Film, Film Review

REVIEW: Night of the Kings (2020) dir. Philippe Lacote

Now available for digital rental


In an Ivory Coast forest stands a prison run by inmates – MACA –  Philippe Lacote’s 2020 film Night of the Kings (in French, with subtitles) shows just how much these inmates have to offer each other, and themselves, over the course of a single night.

Blackbeard (Steve Tientcheu) is the current Dangoro, or leader, at MACA. He is also dying, and according to the rules the inmates have set up, he must kill himself since he cannot lead. To stave off several factions which have designs on his position, Blackbeard agrees to name a Roman, a storyteller, for the upcoming red moon. Meanwhile, a new prisoner (Bakary Kone) enters MACA. He is named Roman and starts his tale, about the life of Zama King, leader of the gang he was part of, the Microbes. The newly-named Roman doesn’t know he’s telling the story for his life, but if he finishes it before morning, he’ll be killed.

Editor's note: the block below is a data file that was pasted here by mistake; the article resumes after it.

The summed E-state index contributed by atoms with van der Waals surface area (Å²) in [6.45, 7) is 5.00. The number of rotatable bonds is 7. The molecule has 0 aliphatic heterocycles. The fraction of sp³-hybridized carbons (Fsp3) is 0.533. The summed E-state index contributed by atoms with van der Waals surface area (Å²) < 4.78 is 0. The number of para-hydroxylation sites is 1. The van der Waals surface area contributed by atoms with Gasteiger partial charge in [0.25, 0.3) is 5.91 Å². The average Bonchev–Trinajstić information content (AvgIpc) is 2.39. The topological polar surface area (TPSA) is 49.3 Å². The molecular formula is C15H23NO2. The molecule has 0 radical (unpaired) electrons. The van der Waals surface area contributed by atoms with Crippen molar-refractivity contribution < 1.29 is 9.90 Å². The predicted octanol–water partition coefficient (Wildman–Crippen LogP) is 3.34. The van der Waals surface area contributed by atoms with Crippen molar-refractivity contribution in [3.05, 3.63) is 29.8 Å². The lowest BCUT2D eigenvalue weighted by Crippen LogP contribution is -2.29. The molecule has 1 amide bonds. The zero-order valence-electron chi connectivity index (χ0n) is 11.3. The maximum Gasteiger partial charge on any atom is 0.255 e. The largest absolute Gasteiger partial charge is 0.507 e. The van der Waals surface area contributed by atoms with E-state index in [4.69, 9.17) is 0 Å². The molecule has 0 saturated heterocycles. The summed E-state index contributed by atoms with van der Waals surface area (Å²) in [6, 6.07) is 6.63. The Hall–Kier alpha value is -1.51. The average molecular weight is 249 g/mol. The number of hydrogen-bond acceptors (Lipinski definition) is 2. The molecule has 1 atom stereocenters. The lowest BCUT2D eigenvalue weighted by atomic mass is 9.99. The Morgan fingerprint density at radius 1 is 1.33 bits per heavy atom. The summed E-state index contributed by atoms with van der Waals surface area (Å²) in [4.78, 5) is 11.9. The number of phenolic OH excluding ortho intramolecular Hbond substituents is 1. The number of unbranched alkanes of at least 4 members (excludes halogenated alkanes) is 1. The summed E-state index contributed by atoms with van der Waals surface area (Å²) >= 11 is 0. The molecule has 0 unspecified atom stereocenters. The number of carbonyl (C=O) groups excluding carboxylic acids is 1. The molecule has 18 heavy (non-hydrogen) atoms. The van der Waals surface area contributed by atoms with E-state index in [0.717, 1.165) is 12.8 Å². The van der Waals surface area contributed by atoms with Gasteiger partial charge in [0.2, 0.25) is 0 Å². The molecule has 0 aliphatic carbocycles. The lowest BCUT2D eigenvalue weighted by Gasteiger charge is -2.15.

Though the film is realistic in scope, the story Roman tells uses magical realism, really bringing to life the storytelling tradition. Zama King’s father Soni (Rasmane Ouedraogo), he tells his rapt audience, is a blind beggar who convinces a local queen (Laetitia Ky) that he has magical powers. She thus uses him and his magic in a war against her brother. The story spins off from there, occasionally acted out by the prisoners. Since the setting for the story is a large decrepit living space in the prison, acting out the story works well when paired with the dialogue.

Kone plays Roman quietly, but with strength. He never tells anyone how exactly he got to MACA, and the audience never learns his real name. He focuses on the story he has to tell, and once he realizes that greater things are at stake, he fights to continue storytelling to save his life. Tientcheu’s Blackbeard is the heartbeat of the film, however. He’s a member of the older generation who can see the blood that will be spilled if the warring factions are allowed to fight for control of MACA. He knows he’s dying, yet believes that he will be reincarnated as a doe after death. Tientcheu plays him with dignity and grace. The prison’s factions are quelled for another night by the story, and the audience is also caught by the beauty and brutality of the tale.

Lacote’s latest film is both gorgeous and harsh in all the right places.

Night of the Kings
dir. Philippe Lacote
93 min.

Now playing in select virtual cinemas

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